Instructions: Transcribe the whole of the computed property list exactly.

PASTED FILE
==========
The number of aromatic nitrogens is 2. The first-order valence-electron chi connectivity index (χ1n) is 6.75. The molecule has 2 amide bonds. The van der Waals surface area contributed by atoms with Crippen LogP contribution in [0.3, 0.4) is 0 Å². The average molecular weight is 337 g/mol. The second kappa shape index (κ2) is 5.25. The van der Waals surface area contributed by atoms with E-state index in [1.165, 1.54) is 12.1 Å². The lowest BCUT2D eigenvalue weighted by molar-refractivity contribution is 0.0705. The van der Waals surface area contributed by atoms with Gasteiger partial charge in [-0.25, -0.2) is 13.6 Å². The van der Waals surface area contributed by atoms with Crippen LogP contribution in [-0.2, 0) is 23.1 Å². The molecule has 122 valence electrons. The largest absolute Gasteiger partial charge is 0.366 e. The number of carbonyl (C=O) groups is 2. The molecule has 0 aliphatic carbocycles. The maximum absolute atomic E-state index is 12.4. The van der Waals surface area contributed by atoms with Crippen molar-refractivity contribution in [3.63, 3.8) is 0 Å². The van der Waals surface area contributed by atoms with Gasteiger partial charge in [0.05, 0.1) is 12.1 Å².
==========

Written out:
The number of aromatic nitrogens is 2. The first-order valence-electron chi connectivity index (χ1n) is 6.75. The molecule has 2 amide bonds. The van der Waals surface area contributed by atoms with Crippen LogP contribution in [0.3, 0.4) is 0 Å². The average molecular weight is 337 g/mol. The second kappa shape index (κ2) is 5.25. The van der Waals surface area contributed by atoms with E-state index in [1.165, 1.54) is 12.1 Å². The lowest BCUT2D eigenvalue weighted by molar-refractivity contribution is 0.0705. The van der Waals surface area contributed by atoms with Gasteiger partial charge in [-0.25, -0.2) is 13.6 Å². The van der Waals surface area contributed by atoms with Crippen LogP contribution in [-0.2, 0) is 23.1 Å². The molecule has 122 valence electrons. The largest absolute Gasteiger partial charge is 0.366 e. The number of carbonyl (C=O) groups is 2. The molecule has 0 aliphatic carbocycles. The maximum absolute atomic E-state index is 12.4. The van der Waals surface area contributed by atoms with Crippen molar-refractivity contribution in [3.63, 3.8) is 0 Å². The van der Waals surface area contributed by atoms with Gasteiger partial charge in [0.05, 0.1) is 12.1 Å².